A Pleasanton man embroiled in a bitter custody battle has had criminal charges against him thrown out of court.
Brian Lancaster had five charges dismissed for lack of evidence, according to the Alameda County District Attorney's Office.
"The D.A. told the judge they were going to dismiss all the charges in the interest of justice," Lancaster said Tuesday after the charges were dropped.
Lancaster, 36, was arrested Jan. 16 by Pleasanton police Officer Tim Martens after a traffic stop for an expired registration. That led to a search of his car, and Martens's report says his search turned up 2.5 grams of "a white powdery substance" that tested positive for methamphetamine and a pipe.
Lancaster has refuted that evidence since his arrest, and he filed a claim -- a precursor to a lawsuit -- against Pleasanton in June asking for in excess of $1 million.
"Pleasanton police Officer Tim Martens and other unknown officers improperly obtained confidential information, improperly used and disclosed false and confidential information and made illegal search, seizure and arrest based on use of improperly obtained information and falsified evidence," Lancaster states in his claim.
The court Tuesday dismissed charges of possession of methamphetamine, paraphernalia possession and two weapons charges that stemmed from a subsequent search of the house Lancaster shares with his father.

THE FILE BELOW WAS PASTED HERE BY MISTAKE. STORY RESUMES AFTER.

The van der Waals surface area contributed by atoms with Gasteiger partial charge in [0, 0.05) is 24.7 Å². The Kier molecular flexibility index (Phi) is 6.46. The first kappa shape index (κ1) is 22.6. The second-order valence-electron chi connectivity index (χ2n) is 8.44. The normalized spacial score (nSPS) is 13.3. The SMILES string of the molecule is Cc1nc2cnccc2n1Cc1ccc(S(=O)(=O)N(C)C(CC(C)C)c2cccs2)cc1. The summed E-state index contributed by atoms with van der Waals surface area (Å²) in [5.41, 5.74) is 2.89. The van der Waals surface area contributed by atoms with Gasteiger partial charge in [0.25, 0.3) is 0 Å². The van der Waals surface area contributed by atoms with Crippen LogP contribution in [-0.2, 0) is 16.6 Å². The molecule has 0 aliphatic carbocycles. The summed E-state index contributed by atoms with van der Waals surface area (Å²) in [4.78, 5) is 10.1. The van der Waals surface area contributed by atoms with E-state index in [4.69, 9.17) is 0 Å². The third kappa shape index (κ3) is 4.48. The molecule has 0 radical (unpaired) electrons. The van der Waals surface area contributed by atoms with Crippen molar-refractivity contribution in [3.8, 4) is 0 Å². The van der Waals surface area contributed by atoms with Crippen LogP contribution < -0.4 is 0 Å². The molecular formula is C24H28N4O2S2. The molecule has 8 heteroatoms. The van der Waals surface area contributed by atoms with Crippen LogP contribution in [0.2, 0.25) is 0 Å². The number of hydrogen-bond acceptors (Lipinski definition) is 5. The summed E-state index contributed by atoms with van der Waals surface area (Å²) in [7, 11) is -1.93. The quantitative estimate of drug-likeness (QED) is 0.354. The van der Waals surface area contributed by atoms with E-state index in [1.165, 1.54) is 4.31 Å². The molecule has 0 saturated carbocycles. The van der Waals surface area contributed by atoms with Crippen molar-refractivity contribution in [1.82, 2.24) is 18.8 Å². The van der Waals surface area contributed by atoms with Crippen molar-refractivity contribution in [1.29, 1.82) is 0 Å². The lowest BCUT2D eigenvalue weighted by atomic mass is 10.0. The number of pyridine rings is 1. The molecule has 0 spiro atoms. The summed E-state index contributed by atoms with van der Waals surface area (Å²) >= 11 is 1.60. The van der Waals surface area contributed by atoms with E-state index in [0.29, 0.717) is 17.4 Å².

"The Department of Justice raided my house. Lesley Regina faxed the DOJ all kinds of nonsense (stating) that they must start an investigation of me," Lancaster said. "Lesley (Regina) had told them that I had assault weapons, all kinds of weapons there."
Regina, a San Ramon family law attorney, has pleaded not guilty to a misdemeanor charge that she illegally received confidential information. Her alleged co-conspirator, Alameda County Sheriff's deputy Ryan Silcocks, also has pleaded not guilty to two misdemeanors, for illegally accessing information and for illegally furnishing information.
Lancaster said he's one of the people singled out by Regina. Although she doesn't represent his ex-wife, Lisa Secord, Lancaster has documentation he claims show the two were in communication.
He said it's his belief that Silcocks was running his name through national crime databases.
Also dismissed Tuesday was a charge of driving on a suspended license, even though Lancaster admits he was doing so.
Lancaster, who was on probation for a three-year-old case of petty theft, also had that probation ended.
"This took the biggest weight off my shoulders, ever," Lancaster said.
The charges against Lancaster and their dismissal are the latest in an ongoing battle between the Pleasanton resident and Secord, who is now remarried and living in Washington state.
Lancaster said he's seeking to overturn a Washington state restraining order, which he said was granted because of the charges against him.
He said he's also looking into the possibility of criminal charges against Secord for placing a GPS tracking unit on his car.
Despite the dismissal of charges and the battle between the ex-couple, which includes the hiring of a private investigator and allegations of domestic abuse -- which were dismissed -- Lancaster admits he's not without fault.
"Basically, I screwed up. I had an affair," he said. "She's still angry."